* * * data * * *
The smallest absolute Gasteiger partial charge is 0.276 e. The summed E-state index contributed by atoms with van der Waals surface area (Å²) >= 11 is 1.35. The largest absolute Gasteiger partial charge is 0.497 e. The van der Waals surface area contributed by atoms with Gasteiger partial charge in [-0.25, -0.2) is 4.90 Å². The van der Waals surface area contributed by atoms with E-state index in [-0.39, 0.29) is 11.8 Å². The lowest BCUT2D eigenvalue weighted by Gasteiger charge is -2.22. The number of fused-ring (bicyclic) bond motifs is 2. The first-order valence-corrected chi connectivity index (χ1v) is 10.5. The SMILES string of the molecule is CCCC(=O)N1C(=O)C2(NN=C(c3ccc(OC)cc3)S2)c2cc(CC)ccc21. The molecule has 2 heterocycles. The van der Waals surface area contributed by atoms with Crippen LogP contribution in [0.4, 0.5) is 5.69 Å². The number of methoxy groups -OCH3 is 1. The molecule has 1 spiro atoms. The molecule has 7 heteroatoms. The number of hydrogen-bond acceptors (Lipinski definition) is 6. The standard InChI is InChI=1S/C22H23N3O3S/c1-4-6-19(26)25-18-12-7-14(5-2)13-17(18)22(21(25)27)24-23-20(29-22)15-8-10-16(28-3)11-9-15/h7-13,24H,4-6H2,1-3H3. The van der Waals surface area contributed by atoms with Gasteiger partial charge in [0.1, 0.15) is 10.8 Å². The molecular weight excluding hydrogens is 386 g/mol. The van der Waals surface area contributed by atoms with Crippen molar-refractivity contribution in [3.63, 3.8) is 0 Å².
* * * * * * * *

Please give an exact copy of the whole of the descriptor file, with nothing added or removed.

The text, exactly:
The smallest absolute Gasteiger partial charge is 0.276 e. The summed E-state index contributed by atoms with van der Waals surface area (Å²) >= 11 is 1.35. The largest absolute Gasteiger partial charge is 0.497 e. The van der Waals surface area contributed by atoms with Gasteiger partial charge in [-0.25, -0.2) is 4.90 Å². The van der Waals surface area contributed by atoms with E-state index in [-0.39, 0.29) is 11.8 Å². The lowest BCUT2D eigenvalue weighted by Gasteiger charge is -2.22. The number of fused-ring (bicyclic) bond motifs is 2. The first-order valence-corrected chi connectivity index (χ1v) is 10.5. The SMILES string of the molecule is CCCC(=O)N1C(=O)C2(NN=C(c3ccc(OC)cc3)S2)c2cc(CC)ccc21. The molecule has 2 heterocycles. The van der Waals surface area contributed by atoms with Crippen LogP contribution in [0.4, 0.5) is 5.69 Å². The number of methoxy groups -OCH3 is 1. The molecule has 1 spiro atoms. The molecule has 7 heteroatoms. The number of hydrogen-bond acceptors (Lipinski definition) is 6. The standard InChI is InChI=1S/C22H23N3O3S/c1-4-6-19(26)25-18-12-7-14(5-2)13-17(18)22(21(25)27)24-23-20(29-22)15-8-10-16(28-3)11-9-15/h7-13,24H,4-6H2,1-3H3. The van der Waals surface area contributed by atoms with Gasteiger partial charge in [0.1, 0.15) is 10.8 Å². The molecular weight excluding hydrogens is 386 g/mol. The van der Waals surface area contributed by atoms with Crippen molar-refractivity contribution in [3.63, 3.8) is 0 Å².